Got a question for you, especially if you have a child enrolled in a Muscogee County school.
Quick, who's your school board representative?
(Notice that I didn't ask which school district you live in. Some of us aren't good with numbers.)
Seriously, who is it?
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You can almost surely rattle off the names -- and also the strengths and weaknesses -- of your child's principal and teachers. And good for you.
But the latest meeting of the Muscogee County School Board shows that it's also a good idea to know the names of the elected official who represents your child's school.
Knowing his or her name can be very useful. For example, if your child's school now has no principal because five of the nine board members decided to make a statement by voting down all seven of Superintendent Susan Andrews' recommendations, you might want to call that person and ask some questions.
You can find contact information for each school board member by logging on https://www.muscogee.k12.ga.us/AboutUS/board. You can get a list of each member's schools by clicking on the link at the bottom of that page.
A word of warning: While most board members list their home or office numbers, one actually lists the number of the administration building.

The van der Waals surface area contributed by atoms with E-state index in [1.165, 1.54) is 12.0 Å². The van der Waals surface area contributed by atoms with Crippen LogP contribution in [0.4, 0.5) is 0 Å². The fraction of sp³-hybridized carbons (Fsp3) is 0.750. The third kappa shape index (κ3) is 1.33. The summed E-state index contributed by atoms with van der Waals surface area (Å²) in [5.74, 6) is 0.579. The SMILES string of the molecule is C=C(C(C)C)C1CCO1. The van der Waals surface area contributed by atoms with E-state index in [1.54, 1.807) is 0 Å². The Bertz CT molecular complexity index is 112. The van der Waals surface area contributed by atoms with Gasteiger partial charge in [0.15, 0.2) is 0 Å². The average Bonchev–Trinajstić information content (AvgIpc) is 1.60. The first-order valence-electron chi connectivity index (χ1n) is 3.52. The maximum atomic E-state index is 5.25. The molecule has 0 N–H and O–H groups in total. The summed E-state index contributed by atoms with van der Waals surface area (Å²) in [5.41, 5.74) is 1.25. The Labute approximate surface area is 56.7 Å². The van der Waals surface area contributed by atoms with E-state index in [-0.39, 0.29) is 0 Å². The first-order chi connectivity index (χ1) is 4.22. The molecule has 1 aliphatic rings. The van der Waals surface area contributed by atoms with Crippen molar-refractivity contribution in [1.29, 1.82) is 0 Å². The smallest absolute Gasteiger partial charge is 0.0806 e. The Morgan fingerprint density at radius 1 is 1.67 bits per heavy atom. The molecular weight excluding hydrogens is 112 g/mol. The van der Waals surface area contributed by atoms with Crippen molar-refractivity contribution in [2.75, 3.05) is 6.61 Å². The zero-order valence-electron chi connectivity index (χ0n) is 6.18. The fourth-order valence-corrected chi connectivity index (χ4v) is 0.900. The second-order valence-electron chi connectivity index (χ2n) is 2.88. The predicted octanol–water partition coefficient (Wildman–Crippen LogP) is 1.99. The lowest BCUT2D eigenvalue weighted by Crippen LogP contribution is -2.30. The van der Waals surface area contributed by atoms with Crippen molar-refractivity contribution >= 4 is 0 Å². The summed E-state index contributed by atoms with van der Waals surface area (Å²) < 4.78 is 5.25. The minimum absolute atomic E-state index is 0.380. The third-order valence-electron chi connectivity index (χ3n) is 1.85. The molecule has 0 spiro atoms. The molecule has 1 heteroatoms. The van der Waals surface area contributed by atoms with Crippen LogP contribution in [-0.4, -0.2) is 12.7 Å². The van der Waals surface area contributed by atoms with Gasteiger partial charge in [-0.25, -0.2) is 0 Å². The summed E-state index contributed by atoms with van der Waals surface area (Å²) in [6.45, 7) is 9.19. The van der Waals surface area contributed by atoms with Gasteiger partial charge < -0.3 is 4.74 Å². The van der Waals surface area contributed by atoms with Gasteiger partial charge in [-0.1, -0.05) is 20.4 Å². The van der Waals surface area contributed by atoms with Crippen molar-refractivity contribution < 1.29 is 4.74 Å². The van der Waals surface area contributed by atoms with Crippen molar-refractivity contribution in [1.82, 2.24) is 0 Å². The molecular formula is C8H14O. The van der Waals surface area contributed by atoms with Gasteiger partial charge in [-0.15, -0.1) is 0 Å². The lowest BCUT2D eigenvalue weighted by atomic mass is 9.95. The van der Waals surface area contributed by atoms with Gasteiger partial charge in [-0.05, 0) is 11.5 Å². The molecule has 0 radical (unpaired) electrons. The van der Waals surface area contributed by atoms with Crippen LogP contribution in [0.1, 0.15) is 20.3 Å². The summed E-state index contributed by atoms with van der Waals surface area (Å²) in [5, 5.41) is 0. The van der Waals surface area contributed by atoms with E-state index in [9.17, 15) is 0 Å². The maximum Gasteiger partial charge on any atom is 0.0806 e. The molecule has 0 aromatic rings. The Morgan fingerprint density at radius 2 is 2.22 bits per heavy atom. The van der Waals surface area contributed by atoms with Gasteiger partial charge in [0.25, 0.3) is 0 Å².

Call the number for your representative and see how fast you can reach them. See how much they care.
Oh yeah, questions.
If your child attends Britt David or Double Churches elementary schools, call John Wells and ask him why he voted against the principals that Susan Andrews had selected for those schools.
Or if your child attends Brewer or Cusseta Road elementary schools, call James Walker and ask him why he voted against the proposed principals there.
Heck, it works both ways. If your child attends North Columbus or Waddell elementary schools or Richards Middle School, call Rob Varner and ask him why he DID vote to approve the proposed principals.
While you're at it, ask them if they've formed alliances with other members.
Especially if they voted against every proposal. Ask them how five people acting independently of each other can "ceremonially delay" something.
Ask all of them if they're on speaking terms with members who voted differently from them.
Ask them how in the world they're going to ensure that in 10 weeks every school has a principal and each one has had time to train for the job and fill teacher vacancies.
Ask them what they're looking for in a new superintendent.
And ask them what they plan to do to make your child's school and the entire district better.
And, just for kicks, ask them when they're up for re-election.
Dimon Kendrick-Holmes, executive editor, can be reached at firstname.lastname@example.org